Desire to improve drives the desire to learn

Sir Clive Woodward used the power of data to instil the desire to improve amongst his team, which developed the necessary teachability, and which led to victory in the 2003 Rugby World Cup.

We see the same influences in our Bird island game, when we finally show people the benchmark data, and they realise how much they can improve. The emotional shock they receive destroys the mental barriers to learning.

Sir John Browne did the same at BP, with his vision that "every time we do something, we should do it better than the last time". 

Business leaders can do the same - by showing their teams where they are under-performing compared to their peers, and challenging them to improve.

If we are to implement Knowledge Management in our organisations, then we need to be changing rocks into sponges, and introducing a culture of Willingness to Learn, by instilling a culture of Desire to do Better.

Only when these are in place, will Knowledge Management reach its full potential.

Monday, 15 July 2019

Knowledge Management and Innovation

What’s the link between Innovation and KM? Are they opposites? Are they the same? Are they two sides of the same coin? This post from the archives explores the relationship between the two.

 Here are some of our thoughts. As ever we would like to hear from you on whether you agree or disagree with our assertions on this topic.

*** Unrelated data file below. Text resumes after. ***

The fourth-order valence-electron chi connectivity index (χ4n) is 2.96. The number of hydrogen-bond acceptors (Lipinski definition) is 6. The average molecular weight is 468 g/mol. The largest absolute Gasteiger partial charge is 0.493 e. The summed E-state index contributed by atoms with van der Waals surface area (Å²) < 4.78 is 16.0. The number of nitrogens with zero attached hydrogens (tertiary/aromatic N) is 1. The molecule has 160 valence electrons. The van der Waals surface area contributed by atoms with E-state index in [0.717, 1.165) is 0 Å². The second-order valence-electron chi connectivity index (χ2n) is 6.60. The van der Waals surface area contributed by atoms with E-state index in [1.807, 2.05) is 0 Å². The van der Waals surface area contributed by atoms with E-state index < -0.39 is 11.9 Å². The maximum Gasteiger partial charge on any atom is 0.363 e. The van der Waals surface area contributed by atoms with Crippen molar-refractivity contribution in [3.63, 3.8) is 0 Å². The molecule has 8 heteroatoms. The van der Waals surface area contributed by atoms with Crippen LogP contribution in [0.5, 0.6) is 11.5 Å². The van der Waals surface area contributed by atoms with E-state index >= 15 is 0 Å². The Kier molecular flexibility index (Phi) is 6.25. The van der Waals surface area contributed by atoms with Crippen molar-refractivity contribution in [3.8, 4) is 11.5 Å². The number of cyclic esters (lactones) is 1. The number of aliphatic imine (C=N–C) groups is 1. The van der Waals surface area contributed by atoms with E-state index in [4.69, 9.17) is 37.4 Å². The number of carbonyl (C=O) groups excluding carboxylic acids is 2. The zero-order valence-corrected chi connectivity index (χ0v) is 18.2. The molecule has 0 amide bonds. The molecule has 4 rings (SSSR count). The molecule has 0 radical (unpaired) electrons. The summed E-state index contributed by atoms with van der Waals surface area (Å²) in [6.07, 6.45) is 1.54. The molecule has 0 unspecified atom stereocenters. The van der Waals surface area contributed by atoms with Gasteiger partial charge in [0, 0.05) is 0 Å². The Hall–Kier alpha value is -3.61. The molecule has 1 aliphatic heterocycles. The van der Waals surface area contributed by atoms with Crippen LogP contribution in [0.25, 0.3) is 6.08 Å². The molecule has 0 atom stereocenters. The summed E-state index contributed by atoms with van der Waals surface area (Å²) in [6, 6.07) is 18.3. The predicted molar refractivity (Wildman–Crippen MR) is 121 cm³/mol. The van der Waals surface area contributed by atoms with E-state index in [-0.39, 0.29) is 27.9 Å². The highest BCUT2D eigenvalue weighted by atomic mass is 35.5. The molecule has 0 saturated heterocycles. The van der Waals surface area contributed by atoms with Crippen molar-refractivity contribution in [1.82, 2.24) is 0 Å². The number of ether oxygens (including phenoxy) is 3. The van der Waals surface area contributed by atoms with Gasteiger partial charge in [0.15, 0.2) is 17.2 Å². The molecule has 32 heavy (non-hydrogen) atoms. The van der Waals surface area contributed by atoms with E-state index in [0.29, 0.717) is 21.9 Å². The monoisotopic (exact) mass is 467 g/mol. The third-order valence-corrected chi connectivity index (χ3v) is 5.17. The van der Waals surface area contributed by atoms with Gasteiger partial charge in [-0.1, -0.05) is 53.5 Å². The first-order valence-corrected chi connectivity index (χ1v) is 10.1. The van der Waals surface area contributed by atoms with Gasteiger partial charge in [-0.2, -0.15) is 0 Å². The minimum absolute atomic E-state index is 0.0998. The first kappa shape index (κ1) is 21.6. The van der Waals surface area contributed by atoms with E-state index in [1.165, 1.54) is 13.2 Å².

• Knowledge management takes over from Innovation at the point where an idea becomes knowledge, which is when you first test the idea, and first gain experience from which you can learn. 
  • New ideas can often spring from old knowledge combined in new ways - the Remix approach to innovation. 
  • Proactive innovation beats reactive innovation. Systems where employees volunteer innovative ideas are nowhere near as powerful as systems where planned conversations are held around work process. The Technical Limit process, for example, where work crews are led through a structured discussion seeking new approaches, often leads to step changes in performance. 
  • Networked innovation is a favoured model. Bringing together a series of fresh minds can lead to breakthrough solutions. The more diverse the network, the more radical the innovations can be, and we have experienced this ourselves at innovation-focused peer assists. Networked innovation forms the core of our Business Driven Action Learning approach.